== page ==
Days 116 to 119
Day 116 (20th March) Punta del Este to Punta del Diablo
It took us a little longer than usual to pack up this morning as we found a pool of water in our metal food box, which is secured to the side of the sidecar. It must have got in during the all-day/all-night storm of two days ago, in spite of the robust seal provided around the box’s hinged lid. So, we had to empty it, dry it out and re-pack. My helmet, despite being under the sidecar’s tonneau cover, had also got damp inside. Since I didn’t relish the idea of putting on a wet helmet, I spent a bit of time drying it with my hairdryer!
The ride to Punta del Diablo, once we got going, was very interesting despite being along a straight, flat road. Hundreds of palm trees lined the road and every so often there were great numbers grouped together amongst pampas grasses growing over vast areas of grassland, with sheep and cows grazing.
We reached our destination in the late afternoon and started to look for somewhere to stay. We’d previously looked on booking.com but I hadn’t seen anything suitable. I really wanted to stay in a cabana (cabin) with a sea view, as this area is noted for its extensive, attractive beaches, with waves which are particularly good for surfing. We stumbled upon a small Posada (Roadside Inn) which had several available cabanas with an amazing, uninterrupted view of the Atlantic Ocean. Under the guise of wooden cladding, we very quickly realised they were more storage containers in disguise, but the view made up for their compactness!
We decided to stay for several days as we had a good decking area complete with hammock, plus a good few days of predicted sunshine.
Day 117 (21st March) In Punta del Diablo
Today was mainly spent sitting on the decking in the sunshine, doing crosswords, and Mark sleeping in the hammock. However, we did venture out to have a walk around the town and along the beach.
Many houses here are thatched, similar to Punta del Este, as there are many areas of marshland along the coast where reeds grow, which are used for roof coverings. Whilst walking around the town, we also saw many interesting and colourful cabanas, hostels and houses on stilts.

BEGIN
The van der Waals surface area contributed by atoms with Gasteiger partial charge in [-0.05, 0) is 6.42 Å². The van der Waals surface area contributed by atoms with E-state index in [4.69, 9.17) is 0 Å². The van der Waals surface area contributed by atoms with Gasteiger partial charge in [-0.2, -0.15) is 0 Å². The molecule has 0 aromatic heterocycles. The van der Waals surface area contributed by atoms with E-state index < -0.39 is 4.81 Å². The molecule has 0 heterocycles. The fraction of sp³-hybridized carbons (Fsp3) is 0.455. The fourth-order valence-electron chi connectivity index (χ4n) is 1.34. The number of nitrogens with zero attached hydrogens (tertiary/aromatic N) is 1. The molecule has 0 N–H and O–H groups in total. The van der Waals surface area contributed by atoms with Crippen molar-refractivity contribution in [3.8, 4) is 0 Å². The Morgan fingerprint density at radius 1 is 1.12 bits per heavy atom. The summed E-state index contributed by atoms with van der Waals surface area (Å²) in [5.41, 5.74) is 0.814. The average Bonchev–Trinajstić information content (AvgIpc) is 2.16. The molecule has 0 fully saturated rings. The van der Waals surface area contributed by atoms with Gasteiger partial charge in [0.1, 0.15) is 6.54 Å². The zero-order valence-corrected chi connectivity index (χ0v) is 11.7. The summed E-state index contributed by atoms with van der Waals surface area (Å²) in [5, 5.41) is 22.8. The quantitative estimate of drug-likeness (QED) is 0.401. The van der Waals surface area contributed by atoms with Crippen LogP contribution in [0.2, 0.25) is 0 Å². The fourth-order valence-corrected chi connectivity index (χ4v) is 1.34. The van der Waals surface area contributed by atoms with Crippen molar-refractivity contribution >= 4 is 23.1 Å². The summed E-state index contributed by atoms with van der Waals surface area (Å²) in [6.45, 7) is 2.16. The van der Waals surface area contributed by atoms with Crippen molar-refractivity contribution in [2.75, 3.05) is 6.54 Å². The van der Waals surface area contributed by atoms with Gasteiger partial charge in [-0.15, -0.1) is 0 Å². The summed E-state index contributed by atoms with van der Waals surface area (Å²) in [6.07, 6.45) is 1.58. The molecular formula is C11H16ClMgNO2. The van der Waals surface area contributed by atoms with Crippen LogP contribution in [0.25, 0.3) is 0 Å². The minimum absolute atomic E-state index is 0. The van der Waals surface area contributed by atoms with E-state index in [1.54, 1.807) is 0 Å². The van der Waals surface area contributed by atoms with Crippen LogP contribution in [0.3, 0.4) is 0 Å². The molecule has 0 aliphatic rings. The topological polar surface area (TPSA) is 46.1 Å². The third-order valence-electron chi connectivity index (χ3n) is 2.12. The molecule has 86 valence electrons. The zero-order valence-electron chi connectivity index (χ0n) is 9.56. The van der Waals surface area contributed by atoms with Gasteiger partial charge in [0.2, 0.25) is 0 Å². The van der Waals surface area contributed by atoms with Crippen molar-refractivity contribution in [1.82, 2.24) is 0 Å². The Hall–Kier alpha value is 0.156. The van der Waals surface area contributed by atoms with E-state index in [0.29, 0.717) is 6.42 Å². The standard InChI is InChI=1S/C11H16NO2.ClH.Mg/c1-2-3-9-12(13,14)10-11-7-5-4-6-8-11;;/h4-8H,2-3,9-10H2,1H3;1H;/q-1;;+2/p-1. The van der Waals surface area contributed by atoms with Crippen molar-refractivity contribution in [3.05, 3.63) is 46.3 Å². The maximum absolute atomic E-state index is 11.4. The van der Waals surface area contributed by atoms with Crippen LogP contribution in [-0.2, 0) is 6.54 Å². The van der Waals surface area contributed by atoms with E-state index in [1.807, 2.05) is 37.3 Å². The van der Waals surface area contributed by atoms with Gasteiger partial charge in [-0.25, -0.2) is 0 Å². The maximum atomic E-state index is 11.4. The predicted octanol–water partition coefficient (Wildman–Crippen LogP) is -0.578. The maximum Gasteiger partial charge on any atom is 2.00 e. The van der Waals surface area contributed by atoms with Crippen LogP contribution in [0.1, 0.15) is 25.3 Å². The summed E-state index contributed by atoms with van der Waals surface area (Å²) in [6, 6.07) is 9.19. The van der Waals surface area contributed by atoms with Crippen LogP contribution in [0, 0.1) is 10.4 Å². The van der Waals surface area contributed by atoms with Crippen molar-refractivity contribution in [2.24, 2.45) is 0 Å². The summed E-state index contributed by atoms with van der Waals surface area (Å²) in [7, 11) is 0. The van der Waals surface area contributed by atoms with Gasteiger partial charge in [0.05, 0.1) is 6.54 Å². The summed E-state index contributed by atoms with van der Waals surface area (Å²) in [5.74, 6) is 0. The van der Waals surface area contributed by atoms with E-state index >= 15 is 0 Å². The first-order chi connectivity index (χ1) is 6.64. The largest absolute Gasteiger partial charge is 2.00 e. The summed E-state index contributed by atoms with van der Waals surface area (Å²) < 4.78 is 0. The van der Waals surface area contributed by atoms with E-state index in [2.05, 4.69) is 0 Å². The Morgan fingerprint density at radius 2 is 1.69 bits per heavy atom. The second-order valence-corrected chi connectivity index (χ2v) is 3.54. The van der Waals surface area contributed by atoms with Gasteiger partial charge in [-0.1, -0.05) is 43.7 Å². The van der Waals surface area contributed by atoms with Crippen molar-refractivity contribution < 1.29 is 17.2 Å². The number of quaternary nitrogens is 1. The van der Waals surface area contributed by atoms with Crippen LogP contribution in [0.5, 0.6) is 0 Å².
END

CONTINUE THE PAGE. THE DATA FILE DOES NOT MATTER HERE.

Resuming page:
In the summer (January and February), apparently this small fishing village of 900 inhabitants swells to 30,000, so we’re pleased to have missed the busy period – the town is relatively peaceful now.
Uruguay has recently legalised the use of Cannabis which can be bought from pharmacies for one’s own use, or one can grow up to 6 plants for personal use, but cannot be sold on to a third party. We noticed ‘special’ brownies being sold on some of the street stalls, which we may well try tomorrow…. as if brownies aren’t pleasurable enough when they are just normal!
Day 118 (22nd March) In Punta del Diablo
Another lovely sunny day was spent lazing around on our decking and on the beach, which is just a minute from our cabana. We watched a fishing boat land its catch, with many people appearing from nowhere to help drag it up the beach and turn the winch.
Then, large polystyrene boxes were filled with the fish and taken to several shacks along the beach road where they were gutted and sold to the general public and local restaurants. We decided to eat in one of the restaurants and chose the fresh fish – we weren’t disappointed. Sadly though, the Brownies weren’t on sale today!
Day 119 (23rd March) In Punta del Diablo
We decided to stay another night as we couldn’t think of anywhere better to be than here in the sunshine!
I woke up early to the sound of a car alarm – the sun was just rising, so I sat on our decking and watched the sun rise up over the sea.
Mark later checked over the bike as we will leave for Brazil tomorrow morning. It is a short ride to the border at Chuy, some 25 miles away.
We spent the day reading and people-watching on the beach. There were several kite surfers close-by who were very skilled at keeping on their boards when it became very windy in the afternoon. It was incredible how high they flew out of the water, and how they managed to miss the dozen or so swimmers close-by in the water!